Thursday, October 8th– I really regret that I’ve allowed so much time to slip by without filling in each day’s events. We’ve had so many interesting adventures which slip the memory in the hurry-scurry. Yesterday, however, will amuse you. Guess what we were doing? Being active members in a kino set of pictures for Australia. You will see us. It will be very funny for you. The series of views were taken of all the work and workers done by the N S Wales ladies resident in London. The gifts are for the base hospital in France. Miss Irving is one of the members, so we were invited to be partakers in this historic event. I’m sure i don’t know how we’ll look, as we had not more than five minutes to dress and titivate ourselves. The shirts, bedgowns, nightingales, in fact, everything made was not only useful but beautiful to look at, and so well finished and such splendid stuff. Most of the ladies in the group have husbands, brothers and sons at the front, or are otherwise engaged in works of charity. England is a wonderful land. So generous- so different to Germany. They help every nationality and take up their duties cheerfully as if loving your neighbour was the most natural thing in the world. As for our soldiers, nothing is good enough for them. It’s fine to see how the individual is looked after. He counts as much as the King. In Germany it was different. In one article which i read during our sojourn there, the writer said:” War was quite another question nowadays, as human life was so cheap.” On returning from our kino adventure, we were rejoiced to read where the same submarine which accounted for the Hela torpedoed a German destroyer.

Isn’t the battle on the Aisne lasting a long time? It doesn’t seem to effect the Huntley’s spirits. They wrote from Paris to Miss Irving and said:” Living was cheaper than ever, and they were so comfortable and confident now that the Germans were on the march homewards.” Today when we were out buying our lunch we saw such a pathetic street incident.A musician was playing a harmonium with his left hand and blowing a silver trumpet with his mouth and right hand (funny description) at the same time, giving quite a varied repertoire, including the National Anthems of our Allies, Tipperary, etc. A foreign gentleman and his wife walked by. He beckoned to the music maker and spoke in French. The humble musician didn’t understand, but he turned over the dirty leaves of the music until he found the Belgian National Anthem. Then he went back to his instruments on the footpath and started the spirited strains of this hymn. The gentleman drew himself erect, with his wife by his side, raised his hat and listened reverently until the last chord was played and blown. Jean and I felt like crying. It was so symbolic. One could almost see King Albert with his fine pride and courage. Belgium deserves to be the petted baby of Europe after this frightful war is finished. She’s suffering cruelly. It’s heartbreaking to read the details now of the bombardment of Antwerp. If Antwerp does fall then comes our turn , so the Germans say. They will then have a coastline and working basis for their airships and submarines.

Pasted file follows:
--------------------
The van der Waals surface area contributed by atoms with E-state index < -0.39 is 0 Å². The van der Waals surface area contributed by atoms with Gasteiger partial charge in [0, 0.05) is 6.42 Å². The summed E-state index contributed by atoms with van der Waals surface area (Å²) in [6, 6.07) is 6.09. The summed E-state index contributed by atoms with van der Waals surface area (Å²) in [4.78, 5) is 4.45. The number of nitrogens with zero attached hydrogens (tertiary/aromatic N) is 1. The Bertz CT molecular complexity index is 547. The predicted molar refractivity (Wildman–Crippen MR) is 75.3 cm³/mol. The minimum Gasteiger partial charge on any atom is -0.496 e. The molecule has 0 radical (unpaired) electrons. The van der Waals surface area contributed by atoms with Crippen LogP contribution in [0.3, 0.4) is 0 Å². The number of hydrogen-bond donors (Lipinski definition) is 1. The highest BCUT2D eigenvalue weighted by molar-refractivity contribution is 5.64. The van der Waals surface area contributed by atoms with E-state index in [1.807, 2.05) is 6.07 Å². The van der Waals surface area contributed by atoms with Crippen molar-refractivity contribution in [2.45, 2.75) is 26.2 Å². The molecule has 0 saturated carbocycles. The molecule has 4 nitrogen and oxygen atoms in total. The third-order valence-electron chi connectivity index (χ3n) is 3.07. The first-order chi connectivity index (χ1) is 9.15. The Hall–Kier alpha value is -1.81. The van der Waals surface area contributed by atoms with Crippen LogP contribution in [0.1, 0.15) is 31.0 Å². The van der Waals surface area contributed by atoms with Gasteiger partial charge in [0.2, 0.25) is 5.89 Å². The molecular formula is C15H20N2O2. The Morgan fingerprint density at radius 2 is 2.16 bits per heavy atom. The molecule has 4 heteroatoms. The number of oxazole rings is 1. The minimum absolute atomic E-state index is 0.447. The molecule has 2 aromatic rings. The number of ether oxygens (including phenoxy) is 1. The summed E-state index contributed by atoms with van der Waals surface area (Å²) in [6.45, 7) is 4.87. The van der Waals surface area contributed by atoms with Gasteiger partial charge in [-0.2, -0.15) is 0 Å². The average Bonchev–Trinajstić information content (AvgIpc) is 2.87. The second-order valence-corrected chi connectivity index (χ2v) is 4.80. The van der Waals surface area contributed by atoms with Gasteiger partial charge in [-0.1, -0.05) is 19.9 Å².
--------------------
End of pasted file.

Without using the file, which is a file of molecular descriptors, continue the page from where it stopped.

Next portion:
Mr Kiley has just called. We’re having supper with his father and sister at Picca dilly and are then going afterwards to a recruiting meeting in the East End. Jean is cleaning our boots ready for this social function and is getting impatient.

To be continued